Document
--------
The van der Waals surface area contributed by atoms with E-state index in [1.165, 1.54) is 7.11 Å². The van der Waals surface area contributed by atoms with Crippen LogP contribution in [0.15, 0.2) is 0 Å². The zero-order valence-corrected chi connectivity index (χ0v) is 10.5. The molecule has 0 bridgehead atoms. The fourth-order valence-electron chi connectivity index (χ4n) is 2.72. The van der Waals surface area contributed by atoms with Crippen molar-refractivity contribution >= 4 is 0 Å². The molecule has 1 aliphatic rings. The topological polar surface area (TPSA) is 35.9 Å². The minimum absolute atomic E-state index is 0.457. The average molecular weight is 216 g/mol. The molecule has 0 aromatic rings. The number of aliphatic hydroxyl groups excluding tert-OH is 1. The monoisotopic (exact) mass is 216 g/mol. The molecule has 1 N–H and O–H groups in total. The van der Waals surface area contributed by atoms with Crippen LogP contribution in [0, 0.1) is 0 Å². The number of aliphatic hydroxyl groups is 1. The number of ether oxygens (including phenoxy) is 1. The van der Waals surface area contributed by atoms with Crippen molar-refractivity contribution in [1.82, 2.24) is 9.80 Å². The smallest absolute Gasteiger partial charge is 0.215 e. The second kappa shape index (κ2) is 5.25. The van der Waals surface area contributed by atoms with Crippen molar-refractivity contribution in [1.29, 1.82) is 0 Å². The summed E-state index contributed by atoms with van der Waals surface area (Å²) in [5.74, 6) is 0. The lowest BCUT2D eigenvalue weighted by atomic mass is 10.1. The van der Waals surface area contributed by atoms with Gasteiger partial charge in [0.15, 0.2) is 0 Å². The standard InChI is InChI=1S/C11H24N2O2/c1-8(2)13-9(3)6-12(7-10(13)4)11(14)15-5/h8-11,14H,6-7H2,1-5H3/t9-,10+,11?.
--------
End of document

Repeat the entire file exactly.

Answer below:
The van der Waals surface area contributed by atoms with E-state index in [1.165, 1.54) is 7.11 Å². The van der Waals surface area contributed by atoms with Crippen LogP contribution in [0.15, 0.2) is 0 Å². The zero-order valence-corrected chi connectivity index (χ0v) is 10.5. The molecule has 0 bridgehead atoms. The fourth-order valence-electron chi connectivity index (χ4n) is 2.72. The van der Waals surface area contributed by atoms with Crippen molar-refractivity contribution >= 4 is 0 Å². The molecule has 1 aliphatic rings. The topological polar surface area (TPSA) is 35.9 Å². The minimum absolute atomic E-state index is 0.457. The average molecular weight is 216 g/mol. The molecule has 0 aromatic rings. The number of aliphatic hydroxyl groups excluding tert-OH is 1. The monoisotopic (exact) mass is 216 g/mol. The molecule has 1 N–H and O–H groups in total. The van der Waals surface area contributed by atoms with Crippen LogP contribution in [0, 0.1) is 0 Å². The number of aliphatic hydroxyl groups is 1. The number of ether oxygens (including phenoxy) is 1. The van der Waals surface area contributed by atoms with Crippen molar-refractivity contribution in [1.82, 2.24) is 9.80 Å². The smallest absolute Gasteiger partial charge is 0.215 e. The second kappa shape index (κ2) is 5.25. The van der Waals surface area contributed by atoms with Crippen molar-refractivity contribution in [1.29, 1.82) is 0 Å². The summed E-state index contributed by atoms with van der Waals surface area (Å²) in [5.74, 6) is 0. The lowest BCUT2D eigenvalue weighted by atomic mass is 10.1. The van der Waals surface area contributed by atoms with Gasteiger partial charge in [0.15, 0.2) is 0 Å². The standard InChI is InChI=1S/C11H24N2O2/c1-8(2)13-9(3)6-12(7-10(13)4)11(14)15-5/h8-11,14H,6-7H2,1-5H3/t9-,10+,11?.